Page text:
At that time, the court declined to vacate the EEOC’s rules because of the significant disruptive effect it would have. However, the court remanded the rules to the EEOC for reconsideration.

In September 2017, the EEOC filed a status report indicating its schedule to comply with the court order, including issuing a proposed rule by August 2018 and a final rule by October 2019. It stated that it did not expect to require employers to comply with a new rule before 2021.

The court found the EEOC’s process of not generating applicable rules until 2021 to be unacceptable. Instead, the court determined that one year was ample time for employers to adjust to new EEOC rules. The court vacated the EEOC rule effective January 1, 2019, and ordered the EEOC to promulgate any new proposed rules by August 31, 2018.

OCSE Issues FAQs Regarding Employers’ Duties Regarding Medical Support Notices

The U.S Department of Health and Human Services’ Office of Child Support Enforcement (OCSE) issued its “Medical Support – Answers to Employers’ Questions” FAQs, which instruct employers and plan administrators how to complete Parts A and B of the National Medical Support Notice (NMSN). The FAQs also provide, among other items, the following guidance:

  • When a plan receives a request for information by a child support agency that issued an NMSN, the plan administrator is permitted to disclose protected health information in response to the NMSN under the Health Insurance Portability and Accountability Act of 1996 (HIPAA).
  • Even if a recently terminated employee has elected self-only COBRA continuation coverage, a plan should enforce the NMSN to cover the child of that former employee. If the plan is subject to COBRA and if the child loses coverage due to a qualifying event, then the child is a qualified beneficiary with the right to elect COBRA continuation coverage.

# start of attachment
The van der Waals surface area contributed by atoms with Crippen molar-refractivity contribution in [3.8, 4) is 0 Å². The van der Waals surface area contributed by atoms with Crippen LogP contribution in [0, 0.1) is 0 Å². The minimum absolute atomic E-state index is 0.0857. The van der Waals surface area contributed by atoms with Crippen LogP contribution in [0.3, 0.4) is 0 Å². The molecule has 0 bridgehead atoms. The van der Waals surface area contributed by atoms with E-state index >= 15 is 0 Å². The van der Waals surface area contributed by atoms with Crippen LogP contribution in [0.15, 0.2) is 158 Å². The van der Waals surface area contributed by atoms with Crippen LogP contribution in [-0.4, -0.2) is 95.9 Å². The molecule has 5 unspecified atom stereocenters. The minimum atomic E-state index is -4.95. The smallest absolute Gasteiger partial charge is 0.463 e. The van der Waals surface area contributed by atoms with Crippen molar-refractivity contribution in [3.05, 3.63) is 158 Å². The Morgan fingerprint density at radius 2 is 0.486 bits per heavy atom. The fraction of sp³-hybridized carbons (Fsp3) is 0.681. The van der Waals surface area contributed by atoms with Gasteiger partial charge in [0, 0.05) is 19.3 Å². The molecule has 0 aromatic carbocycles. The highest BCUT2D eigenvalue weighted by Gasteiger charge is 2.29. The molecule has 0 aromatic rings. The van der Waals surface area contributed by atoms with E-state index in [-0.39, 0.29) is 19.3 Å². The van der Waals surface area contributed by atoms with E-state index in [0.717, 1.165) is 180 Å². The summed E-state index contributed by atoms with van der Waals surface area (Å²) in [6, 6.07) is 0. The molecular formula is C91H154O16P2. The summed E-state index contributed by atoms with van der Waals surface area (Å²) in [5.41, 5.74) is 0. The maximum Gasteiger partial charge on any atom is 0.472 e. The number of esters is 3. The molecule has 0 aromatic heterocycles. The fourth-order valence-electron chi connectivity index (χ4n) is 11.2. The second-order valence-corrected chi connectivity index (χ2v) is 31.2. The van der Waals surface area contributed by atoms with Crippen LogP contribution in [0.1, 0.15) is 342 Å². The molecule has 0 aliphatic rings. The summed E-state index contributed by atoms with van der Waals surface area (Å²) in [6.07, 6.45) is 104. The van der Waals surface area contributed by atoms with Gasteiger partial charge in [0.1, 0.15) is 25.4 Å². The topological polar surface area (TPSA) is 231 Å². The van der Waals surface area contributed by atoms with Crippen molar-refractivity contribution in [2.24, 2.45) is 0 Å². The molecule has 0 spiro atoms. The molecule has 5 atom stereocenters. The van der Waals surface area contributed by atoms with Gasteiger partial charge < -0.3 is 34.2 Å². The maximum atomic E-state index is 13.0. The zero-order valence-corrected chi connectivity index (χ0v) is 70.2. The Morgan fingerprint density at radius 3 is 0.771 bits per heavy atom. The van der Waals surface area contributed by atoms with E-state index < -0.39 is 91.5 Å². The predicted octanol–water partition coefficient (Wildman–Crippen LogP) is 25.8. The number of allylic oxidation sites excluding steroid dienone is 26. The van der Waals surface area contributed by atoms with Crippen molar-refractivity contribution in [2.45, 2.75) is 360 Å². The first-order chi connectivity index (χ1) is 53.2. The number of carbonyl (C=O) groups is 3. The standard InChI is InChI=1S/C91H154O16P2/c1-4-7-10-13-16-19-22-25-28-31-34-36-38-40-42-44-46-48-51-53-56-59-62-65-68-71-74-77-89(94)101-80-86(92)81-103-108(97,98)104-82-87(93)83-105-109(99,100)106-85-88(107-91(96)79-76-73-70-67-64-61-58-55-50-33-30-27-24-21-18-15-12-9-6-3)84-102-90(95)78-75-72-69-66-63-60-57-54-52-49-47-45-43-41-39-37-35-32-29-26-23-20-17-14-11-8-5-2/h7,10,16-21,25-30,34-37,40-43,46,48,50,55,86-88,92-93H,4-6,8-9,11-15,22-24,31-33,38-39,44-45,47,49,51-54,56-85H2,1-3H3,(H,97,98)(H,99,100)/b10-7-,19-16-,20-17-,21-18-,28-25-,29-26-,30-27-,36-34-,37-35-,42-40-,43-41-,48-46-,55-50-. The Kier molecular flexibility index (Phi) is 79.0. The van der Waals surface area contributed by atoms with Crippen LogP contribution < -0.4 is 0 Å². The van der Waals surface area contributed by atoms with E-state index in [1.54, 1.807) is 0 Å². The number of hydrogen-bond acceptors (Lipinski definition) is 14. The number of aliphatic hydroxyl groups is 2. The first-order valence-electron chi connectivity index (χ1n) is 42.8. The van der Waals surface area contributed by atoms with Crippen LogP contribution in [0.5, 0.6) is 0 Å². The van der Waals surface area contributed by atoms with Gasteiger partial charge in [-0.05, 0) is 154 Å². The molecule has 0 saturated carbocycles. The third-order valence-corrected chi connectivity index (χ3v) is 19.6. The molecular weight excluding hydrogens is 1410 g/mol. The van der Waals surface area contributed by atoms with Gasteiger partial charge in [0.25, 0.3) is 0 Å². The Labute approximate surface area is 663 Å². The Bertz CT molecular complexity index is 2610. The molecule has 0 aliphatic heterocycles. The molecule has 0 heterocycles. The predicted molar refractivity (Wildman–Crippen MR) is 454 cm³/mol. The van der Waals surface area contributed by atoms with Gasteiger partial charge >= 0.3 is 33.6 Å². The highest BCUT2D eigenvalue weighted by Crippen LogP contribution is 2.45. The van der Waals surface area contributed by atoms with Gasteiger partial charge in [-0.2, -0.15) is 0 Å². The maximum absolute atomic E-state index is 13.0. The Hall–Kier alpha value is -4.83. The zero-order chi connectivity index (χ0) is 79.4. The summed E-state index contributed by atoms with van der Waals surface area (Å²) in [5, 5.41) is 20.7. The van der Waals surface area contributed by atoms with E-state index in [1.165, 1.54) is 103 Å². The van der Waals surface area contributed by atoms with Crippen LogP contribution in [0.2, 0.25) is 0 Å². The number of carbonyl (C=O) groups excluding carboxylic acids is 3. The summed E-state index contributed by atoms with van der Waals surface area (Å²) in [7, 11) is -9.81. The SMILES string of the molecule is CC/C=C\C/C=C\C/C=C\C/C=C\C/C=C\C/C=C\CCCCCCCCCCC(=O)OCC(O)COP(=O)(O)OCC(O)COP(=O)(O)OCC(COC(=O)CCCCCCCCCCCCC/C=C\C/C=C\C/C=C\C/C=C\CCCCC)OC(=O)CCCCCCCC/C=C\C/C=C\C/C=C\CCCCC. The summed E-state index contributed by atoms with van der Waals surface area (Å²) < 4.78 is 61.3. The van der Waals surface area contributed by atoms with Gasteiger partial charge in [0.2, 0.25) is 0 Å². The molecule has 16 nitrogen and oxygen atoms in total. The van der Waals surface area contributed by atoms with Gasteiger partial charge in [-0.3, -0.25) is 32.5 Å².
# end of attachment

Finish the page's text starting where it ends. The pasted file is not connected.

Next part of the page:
• A plan administrator may take all necessary steps to enroll the child named in the NMSN if coverage is available and the premiums can be deducted with the limits of the Consumer Credit Protection Act (CCPA). Such steps may include changing an employee’s coverage to a different option, even if it affects the employee’s premiums.

IRS Releases Form 8941 Instructions: Credit for Small Employer Health Insurance Premiums

The Internal Revenue Service (IRS) released its instructions for Form 8941 which eligible small employers use to figure the credit for health insurance premiums for tax years beginning after 2009. For tax years beginning after 2013, the credit is only available for period of two consecutive tax years. Generally, the maximum credit is a percentage of premiums that the employer has paid during the tax year for health insurance coverage that the employer provided to certain employees enrolled in a qualified health plan offered through the Small Business Health Options Program (SHOP) Marketplace.

IRS Releases Form W-2 Reporting Guidance for QSEHRAs

The IRS released its Form 8962 with instructions. Form 8962 is used by individual taxpayers to calculate and report a premium tax credit. The instructions provide a reminder to employers who provided a Qualified Small Employer Health Reimbursement Arrangement (QSEHRA) to their eligible employees. For each employee covered under its QSEHRA, the employer should report the annual permitted benefit by indicating Code FF in Box 12 of the employee’s Form W-2.

Question of the Month

What code should an employer use for Form 1095-C Line 14 if:

  • the employer offers minimum essential coverage (MEC) providing minimum value (MV) to a full-time employee that is affordable (using the Federal Poverty Level safe harbor for affordability) and
  • the employer offers at least MEC to the employee’s spouse and dependents?